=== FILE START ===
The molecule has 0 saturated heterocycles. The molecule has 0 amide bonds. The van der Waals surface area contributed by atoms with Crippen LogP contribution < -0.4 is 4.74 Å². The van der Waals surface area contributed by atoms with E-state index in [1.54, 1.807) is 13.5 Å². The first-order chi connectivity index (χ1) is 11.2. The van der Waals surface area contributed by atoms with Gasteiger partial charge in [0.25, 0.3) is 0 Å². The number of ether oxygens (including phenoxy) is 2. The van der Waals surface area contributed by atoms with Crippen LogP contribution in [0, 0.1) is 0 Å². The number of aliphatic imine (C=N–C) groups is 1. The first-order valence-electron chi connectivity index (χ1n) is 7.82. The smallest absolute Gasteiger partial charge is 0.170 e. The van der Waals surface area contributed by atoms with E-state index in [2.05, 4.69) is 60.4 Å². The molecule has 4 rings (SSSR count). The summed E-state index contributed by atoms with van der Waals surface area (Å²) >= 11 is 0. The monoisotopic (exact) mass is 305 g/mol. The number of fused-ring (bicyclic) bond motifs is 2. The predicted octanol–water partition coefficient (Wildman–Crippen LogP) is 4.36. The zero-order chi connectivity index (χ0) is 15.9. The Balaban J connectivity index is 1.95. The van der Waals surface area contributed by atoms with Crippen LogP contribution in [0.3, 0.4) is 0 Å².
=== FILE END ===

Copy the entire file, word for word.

The molecule has 0 saturated heterocycles. The molecule has 0 amide bonds. The van der Waals surface area contributed by atoms with Crippen LogP contribution < -0.4 is 4.74 Å². The van der Waals surface area contributed by atoms with E-state index in [1.54, 1.807) is 13.5 Å². The first-order chi connectivity index (χ1) is 11.2. The van der Waals surface area contributed by atoms with Gasteiger partial charge in [0.25, 0.3) is 0 Å². The number of ether oxygens (including phenoxy) is 2. The van der Waals surface area contributed by atoms with Crippen LogP contribution in [0, 0.1) is 0 Å². The number of aliphatic imine (C=N–C) groups is 1. The first-order valence-electron chi connectivity index (χ1n) is 7.82. The smallest absolute Gasteiger partial charge is 0.170 e. The van der Waals surface area contributed by atoms with E-state index in [2.05, 4.69) is 60.4 Å². The molecule has 4 rings (SSSR count). The summed E-state index contributed by atoms with van der Waals surface area (Å²) >= 11 is 0. The monoisotopic (exact) mass is 305 g/mol. The number of fused-ring (bicyclic) bond motifs is 2. The predicted octanol–water partition coefficient (Wildman–Crippen LogP) is 4.36. The zero-order chi connectivity index (χ0) is 15.9. The Balaban J connectivity index is 1.95. The van der Waals surface area contributed by atoms with Crippen LogP contribution in [0.3, 0.4) is 0 Å².